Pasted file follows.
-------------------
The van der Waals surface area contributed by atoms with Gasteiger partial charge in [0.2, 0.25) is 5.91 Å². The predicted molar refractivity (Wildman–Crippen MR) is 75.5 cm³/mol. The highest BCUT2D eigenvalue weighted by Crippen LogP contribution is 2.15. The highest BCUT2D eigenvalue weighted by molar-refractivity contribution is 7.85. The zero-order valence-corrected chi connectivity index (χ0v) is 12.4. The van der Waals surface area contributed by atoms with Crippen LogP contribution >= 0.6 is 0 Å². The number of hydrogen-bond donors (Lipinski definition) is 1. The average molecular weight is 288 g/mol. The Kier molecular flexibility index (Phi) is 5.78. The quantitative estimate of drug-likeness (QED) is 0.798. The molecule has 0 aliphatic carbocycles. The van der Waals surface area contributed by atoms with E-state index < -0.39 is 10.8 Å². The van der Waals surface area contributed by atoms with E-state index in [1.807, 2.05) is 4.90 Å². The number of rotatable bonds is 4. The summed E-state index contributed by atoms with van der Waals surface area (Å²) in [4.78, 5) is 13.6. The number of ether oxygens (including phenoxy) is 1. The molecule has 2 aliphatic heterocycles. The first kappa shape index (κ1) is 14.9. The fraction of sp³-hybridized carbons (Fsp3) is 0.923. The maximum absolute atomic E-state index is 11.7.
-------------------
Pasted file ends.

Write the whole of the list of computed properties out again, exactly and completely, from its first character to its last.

The van der Waals surface area contributed by atoms with Gasteiger partial charge in [0.2, 0.25) is 5.91 Å². The predicted molar refractivity (Wildman–Crippen MR) is 75.5 cm³/mol. The highest BCUT2D eigenvalue weighted by Crippen LogP contribution is 2.15. The highest BCUT2D eigenvalue weighted by molar-refractivity contribution is 7.85. The zero-order valence-corrected chi connectivity index (χ0v) is 12.4. The van der Waals surface area contributed by atoms with Crippen LogP contribution >= 0.6 is 0 Å². The number of hydrogen-bond donors (Lipinski definition) is 1. The average molecular weight is 288 g/mol. The Kier molecular flexibility index (Phi) is 5.78. The quantitative estimate of drug-likeness (QED) is 0.798. The molecule has 0 aliphatic carbocycles. The van der Waals surface area contributed by atoms with E-state index < -0.39 is 10.8 Å². The van der Waals surface area contributed by atoms with E-state index in [1.807, 2.05) is 4.90 Å². The number of rotatable bonds is 4. The summed E-state index contributed by atoms with van der Waals surface area (Å²) in [4.78, 5) is 13.6. The number of ether oxygens (including phenoxy) is 1. The molecule has 2 aliphatic heterocycles. The first kappa shape index (κ1) is 14.9. The fraction of sp³-hybridized carbons (Fsp3) is 0.923. The maximum absolute atomic E-state index is 11.7.